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Examining the Boundaries Between Fiction and Fact in the Narrative Cinema

By David Hiles


The film, Stand By Me, has been described as a small gem. First impression reveals little more than a linear plot, a story told, from Gordie’s point-of-view, of a journey made by four boys to find a dead body. But, on closer inspection, the film reveals itself as far more complex in narrative structure. The film uses ambiguity of character, flashbacks and two types of voice-over narration, to offer not only an exploration of the nature of fictional storytelling, but also a profound examination of the subtle boundaries between fiction and fact in the conventions of narrative cinema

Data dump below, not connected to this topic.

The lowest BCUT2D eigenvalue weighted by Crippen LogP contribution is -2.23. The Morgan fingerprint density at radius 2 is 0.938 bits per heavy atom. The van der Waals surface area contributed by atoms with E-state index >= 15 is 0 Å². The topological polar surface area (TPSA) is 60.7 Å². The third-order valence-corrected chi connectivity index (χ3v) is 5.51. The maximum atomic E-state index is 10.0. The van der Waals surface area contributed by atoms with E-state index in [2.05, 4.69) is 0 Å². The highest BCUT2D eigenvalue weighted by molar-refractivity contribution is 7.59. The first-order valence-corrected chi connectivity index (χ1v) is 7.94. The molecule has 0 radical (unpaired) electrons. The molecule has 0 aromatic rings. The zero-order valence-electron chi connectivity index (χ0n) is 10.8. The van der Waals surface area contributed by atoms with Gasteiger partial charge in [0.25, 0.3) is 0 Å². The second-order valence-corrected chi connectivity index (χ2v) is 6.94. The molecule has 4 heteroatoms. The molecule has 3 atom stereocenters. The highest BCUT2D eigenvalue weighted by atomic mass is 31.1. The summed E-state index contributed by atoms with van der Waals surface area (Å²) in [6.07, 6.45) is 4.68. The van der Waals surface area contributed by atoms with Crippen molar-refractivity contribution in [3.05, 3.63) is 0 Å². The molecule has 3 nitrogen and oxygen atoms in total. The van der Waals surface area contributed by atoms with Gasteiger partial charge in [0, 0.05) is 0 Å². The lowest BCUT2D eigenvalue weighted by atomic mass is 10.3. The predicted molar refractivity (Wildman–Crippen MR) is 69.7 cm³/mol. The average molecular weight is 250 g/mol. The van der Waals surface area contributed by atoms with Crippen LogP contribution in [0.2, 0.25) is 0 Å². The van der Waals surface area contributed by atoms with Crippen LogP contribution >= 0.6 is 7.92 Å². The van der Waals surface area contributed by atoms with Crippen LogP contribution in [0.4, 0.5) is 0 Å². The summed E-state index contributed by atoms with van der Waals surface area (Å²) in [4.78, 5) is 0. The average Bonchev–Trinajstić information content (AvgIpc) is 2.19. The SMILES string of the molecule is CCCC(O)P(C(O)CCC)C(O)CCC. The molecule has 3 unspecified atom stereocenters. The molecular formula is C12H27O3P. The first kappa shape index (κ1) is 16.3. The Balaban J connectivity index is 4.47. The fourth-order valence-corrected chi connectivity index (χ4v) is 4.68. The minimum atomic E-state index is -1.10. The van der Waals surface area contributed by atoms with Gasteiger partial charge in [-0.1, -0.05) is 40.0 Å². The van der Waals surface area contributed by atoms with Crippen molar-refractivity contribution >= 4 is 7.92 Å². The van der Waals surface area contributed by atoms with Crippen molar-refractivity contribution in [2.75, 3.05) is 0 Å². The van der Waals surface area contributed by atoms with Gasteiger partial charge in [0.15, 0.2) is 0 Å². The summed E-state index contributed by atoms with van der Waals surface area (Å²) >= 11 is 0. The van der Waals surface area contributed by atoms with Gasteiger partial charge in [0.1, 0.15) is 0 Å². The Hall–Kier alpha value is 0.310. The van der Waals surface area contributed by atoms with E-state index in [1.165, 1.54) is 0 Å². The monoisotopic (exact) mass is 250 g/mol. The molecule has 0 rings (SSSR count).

Topics: PN1993
Publisher: University of Huddersfield
Year: 2008
OAI identifier: oai:eprints.hud.ac.uk:4824

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  1. (1989). Making Meaning: Inference and rhetoric in the interpretation of cinema, doi
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  4. (1997). The Division of Signs: A four-fold symmetry, in I. Rauch and G.F.Carr (Eds.) Semiotics Around the World: Synthesis in diversity,

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